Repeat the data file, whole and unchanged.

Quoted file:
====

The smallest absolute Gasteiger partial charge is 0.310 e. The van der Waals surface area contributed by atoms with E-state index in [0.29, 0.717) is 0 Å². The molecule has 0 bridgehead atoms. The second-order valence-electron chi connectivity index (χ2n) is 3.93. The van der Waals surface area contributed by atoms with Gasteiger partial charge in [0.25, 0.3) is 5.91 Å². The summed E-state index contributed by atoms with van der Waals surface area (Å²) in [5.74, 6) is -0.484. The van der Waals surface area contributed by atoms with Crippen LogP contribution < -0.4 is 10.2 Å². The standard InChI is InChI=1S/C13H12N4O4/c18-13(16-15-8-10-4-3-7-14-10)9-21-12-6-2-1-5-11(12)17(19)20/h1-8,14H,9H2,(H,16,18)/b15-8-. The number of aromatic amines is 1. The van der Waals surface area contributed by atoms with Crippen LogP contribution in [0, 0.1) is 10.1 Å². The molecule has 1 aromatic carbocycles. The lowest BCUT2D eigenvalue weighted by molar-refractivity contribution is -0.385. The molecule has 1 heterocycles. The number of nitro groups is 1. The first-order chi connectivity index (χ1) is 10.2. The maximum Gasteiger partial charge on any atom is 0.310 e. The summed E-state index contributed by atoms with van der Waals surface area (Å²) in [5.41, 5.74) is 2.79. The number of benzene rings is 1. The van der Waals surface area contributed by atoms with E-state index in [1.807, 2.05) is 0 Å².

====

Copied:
The smallest absolute Gasteiger partial charge is 0.310 e. The van der Waals surface area contributed by atoms with E-state index in [0.29, 0.717) is 0 Å². The molecule has 0 bridgehead atoms. The second-order valence-electron chi connectivity index (χ2n) is 3.93. The van der Waals surface area contributed by atoms with Gasteiger partial charge in [0.25, 0.3) is 5.91 Å². The summed E-state index contributed by atoms with van der Waals surface area (Å²) in [5.74, 6) is -0.484. The van der Waals surface area contributed by atoms with Crippen LogP contribution < -0.4 is 10.2 Å². The standard InChI is InChI=1S/C13H12N4O4/c18-13(16-15-8-10-4-3-7-14-10)9-21-12-6-2-1-5-11(12)17(19)20/h1-8,14H,9H2,(H,16,18)/b15-8-. The number of aromatic amines is 1. The van der Waals surface area contributed by atoms with Crippen LogP contribution in [0, 0.1) is 10.1 Å². The molecule has 1 aromatic carbocycles. The lowest BCUT2D eigenvalue weighted by molar-refractivity contribution is -0.385. The molecule has 1 heterocycles. The number of nitro groups is 1. The first-order chi connectivity index (χ1) is 10.2. The maximum Gasteiger partial charge on any atom is 0.310 e. The summed E-state index contributed by atoms with van der Waals surface area (Å²) in [5.41, 5.74) is 2.79. The number of benzene rings is 1. The van der Waals surface area contributed by atoms with E-state index in [1.807, 2.05) is 0 Å².